In a Vase on Monday: The Might of May

Isn’t it amazing how much energy is lying beneath our feet as we walk around our gardens? Think of all that power, as the shoots and buds burst up and out with such vigour and strength. Alone the rate of growth of the grass is alarming. Fortunately my Man of Many Talents takes care of most of the mowing. 😉

May is the not the month for dallying, but I have been stopped in my tracks more than once this past week by a new flower opening, or new leaves appearing. The oaks are now fully clothed, the May is starting to open, the broom along the roadsides are all in flower, and the lilacs have bloomed and started to fade almost before I could inhale their gorgeous fragrance.

That is why I chose to use a sprig of lilac as the centre piece for a vase today. I am joining in the In a Vase on Monday meme with our host Cathy, at Rambling in the Garden.

Lilac ‘Andenken an Ludwig Späth’ is accompanied by some Geranium phaeum. The tiny dark flowers are the centre of attention as far as the bees are concerned at the moment. (And they have attracted some attention from me too!)

I also used some pale Pulsatilla seedheads along with a couple of pinkish ones too. These are so pretty in vases and go on looking good for ages.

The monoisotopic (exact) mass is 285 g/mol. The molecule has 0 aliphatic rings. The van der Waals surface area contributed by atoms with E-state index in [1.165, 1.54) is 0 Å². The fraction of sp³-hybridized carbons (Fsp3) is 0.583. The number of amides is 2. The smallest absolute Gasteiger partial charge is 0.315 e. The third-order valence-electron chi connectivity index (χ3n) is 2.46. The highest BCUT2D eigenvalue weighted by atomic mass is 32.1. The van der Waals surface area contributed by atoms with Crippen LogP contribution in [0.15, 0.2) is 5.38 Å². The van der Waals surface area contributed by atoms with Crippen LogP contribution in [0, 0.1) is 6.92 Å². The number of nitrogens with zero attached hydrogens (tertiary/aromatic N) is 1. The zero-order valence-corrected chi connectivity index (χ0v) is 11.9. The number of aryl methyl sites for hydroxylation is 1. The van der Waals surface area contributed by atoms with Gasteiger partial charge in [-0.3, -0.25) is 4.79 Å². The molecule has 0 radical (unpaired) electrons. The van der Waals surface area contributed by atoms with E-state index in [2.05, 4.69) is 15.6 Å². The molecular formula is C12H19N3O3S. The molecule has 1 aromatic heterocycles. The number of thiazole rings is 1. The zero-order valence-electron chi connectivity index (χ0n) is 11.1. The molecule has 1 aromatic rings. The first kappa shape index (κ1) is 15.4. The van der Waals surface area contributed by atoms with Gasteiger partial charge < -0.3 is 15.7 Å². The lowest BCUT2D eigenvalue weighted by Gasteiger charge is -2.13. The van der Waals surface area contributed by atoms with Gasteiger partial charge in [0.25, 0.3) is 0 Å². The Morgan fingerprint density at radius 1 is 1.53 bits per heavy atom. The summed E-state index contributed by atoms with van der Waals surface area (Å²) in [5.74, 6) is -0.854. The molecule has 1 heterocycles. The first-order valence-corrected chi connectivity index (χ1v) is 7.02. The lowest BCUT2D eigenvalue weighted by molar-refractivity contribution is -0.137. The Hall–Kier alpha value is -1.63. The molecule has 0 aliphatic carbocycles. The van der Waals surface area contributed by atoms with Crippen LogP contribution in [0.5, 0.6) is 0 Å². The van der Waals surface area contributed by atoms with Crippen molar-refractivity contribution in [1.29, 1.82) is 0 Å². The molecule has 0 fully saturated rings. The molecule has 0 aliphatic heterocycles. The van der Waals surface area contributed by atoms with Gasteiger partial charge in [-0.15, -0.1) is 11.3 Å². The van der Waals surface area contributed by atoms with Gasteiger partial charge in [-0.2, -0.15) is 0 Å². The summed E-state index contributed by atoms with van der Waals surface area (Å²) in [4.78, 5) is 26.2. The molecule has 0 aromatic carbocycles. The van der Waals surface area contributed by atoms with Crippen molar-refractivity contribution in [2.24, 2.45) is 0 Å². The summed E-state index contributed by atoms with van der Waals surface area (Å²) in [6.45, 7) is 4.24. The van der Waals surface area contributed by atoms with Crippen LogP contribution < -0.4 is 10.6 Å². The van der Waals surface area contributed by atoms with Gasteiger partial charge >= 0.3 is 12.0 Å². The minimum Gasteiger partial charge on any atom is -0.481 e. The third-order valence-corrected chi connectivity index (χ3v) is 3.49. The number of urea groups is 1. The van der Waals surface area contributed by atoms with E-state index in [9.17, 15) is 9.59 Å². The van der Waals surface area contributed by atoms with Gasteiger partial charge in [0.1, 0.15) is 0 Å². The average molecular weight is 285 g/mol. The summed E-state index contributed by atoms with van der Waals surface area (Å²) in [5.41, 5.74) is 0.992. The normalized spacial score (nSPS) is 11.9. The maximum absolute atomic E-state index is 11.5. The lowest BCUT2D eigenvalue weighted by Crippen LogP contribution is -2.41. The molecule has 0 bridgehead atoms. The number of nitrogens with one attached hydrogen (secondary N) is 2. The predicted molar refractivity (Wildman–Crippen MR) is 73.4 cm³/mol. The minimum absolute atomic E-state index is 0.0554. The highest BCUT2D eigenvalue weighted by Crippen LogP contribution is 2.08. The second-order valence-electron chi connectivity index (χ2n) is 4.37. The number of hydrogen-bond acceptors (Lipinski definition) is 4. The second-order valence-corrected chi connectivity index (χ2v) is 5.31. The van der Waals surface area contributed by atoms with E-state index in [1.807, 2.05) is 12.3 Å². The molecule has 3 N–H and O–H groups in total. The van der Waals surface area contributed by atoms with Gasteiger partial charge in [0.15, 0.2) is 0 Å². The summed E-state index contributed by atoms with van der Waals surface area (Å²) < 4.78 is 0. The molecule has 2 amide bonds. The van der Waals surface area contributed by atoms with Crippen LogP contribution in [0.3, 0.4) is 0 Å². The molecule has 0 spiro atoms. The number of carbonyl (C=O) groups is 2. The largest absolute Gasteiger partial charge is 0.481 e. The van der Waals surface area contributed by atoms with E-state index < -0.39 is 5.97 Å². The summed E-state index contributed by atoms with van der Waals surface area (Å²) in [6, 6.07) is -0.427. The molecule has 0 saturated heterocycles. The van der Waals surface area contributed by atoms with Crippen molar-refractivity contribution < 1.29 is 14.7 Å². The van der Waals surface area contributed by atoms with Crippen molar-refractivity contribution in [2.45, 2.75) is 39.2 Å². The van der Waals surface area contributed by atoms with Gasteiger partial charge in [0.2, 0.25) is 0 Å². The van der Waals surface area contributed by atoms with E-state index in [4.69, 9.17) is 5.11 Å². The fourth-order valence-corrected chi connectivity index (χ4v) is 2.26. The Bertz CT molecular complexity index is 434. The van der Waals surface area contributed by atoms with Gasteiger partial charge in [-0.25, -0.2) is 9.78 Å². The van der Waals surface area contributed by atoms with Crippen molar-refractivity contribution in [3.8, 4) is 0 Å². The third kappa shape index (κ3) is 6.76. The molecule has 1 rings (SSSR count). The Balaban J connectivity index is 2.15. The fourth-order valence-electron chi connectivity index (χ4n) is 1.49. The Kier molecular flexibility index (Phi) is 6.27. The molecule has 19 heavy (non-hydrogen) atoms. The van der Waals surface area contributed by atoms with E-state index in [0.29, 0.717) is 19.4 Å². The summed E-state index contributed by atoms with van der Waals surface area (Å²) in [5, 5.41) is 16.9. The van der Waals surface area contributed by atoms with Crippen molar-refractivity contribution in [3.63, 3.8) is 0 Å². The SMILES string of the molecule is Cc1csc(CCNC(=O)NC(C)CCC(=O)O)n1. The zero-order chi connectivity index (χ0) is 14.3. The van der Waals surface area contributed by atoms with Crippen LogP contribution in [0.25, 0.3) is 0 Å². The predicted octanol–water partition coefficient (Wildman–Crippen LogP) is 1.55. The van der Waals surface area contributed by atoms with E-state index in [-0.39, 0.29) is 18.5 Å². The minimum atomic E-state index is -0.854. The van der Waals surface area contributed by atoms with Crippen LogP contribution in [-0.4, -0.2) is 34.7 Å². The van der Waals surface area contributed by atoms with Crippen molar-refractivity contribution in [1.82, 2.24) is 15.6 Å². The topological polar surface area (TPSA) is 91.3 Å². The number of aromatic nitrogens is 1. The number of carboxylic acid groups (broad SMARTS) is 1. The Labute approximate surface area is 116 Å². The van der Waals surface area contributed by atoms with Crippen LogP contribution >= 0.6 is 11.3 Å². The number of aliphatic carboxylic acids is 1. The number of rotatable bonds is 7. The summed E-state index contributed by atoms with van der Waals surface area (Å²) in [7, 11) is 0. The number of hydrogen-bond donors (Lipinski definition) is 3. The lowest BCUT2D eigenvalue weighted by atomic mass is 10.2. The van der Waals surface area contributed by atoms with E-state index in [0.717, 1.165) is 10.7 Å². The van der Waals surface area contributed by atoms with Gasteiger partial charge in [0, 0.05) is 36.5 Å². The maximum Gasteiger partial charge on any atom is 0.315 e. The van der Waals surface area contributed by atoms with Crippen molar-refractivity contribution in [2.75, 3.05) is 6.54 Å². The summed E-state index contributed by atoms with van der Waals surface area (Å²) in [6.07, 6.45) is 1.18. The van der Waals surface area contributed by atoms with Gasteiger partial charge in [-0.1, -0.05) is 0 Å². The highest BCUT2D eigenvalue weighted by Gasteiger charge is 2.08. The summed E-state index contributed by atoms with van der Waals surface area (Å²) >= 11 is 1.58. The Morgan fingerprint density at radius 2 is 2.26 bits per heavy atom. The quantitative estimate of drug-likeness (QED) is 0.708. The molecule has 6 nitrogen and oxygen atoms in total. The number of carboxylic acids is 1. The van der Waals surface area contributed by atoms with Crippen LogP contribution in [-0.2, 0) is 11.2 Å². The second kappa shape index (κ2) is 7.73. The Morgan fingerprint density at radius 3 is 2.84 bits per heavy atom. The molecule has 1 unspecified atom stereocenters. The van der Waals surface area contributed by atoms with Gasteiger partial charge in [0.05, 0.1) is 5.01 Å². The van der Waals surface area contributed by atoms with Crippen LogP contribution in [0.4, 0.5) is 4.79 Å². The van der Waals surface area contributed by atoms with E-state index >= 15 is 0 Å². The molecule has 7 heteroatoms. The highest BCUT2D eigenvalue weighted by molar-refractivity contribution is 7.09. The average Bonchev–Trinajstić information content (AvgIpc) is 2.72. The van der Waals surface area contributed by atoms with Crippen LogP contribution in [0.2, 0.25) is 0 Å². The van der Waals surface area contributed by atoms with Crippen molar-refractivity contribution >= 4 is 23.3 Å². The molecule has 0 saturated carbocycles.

Tucked away on one side are some Pulmonaria ‘Opal’ …

and at the back some white hellebores that have faded to a lovely shade of green…

I added some hellebore and fennel foliage, a few grasses, some Heuchera stems with tight buds on, and some spikes of white broom.

The ‘ice saints’ came and went with no sign of frost, so the vegetable garden will be the focus in the next week or two, and then the annuals will be planted out. I wish May was twice as long! 😉

Hope you are all enjoying this mighty month as much as we are. 😃

Happy gardening!

29 thoughts on “In a Vase on Monday: The Might of May

  1. Love this so much! Our lilacs JUST started to bloom yesterday, and its supposed to be much cooler for the next week or so than it has been so hopefully they’ll last a while.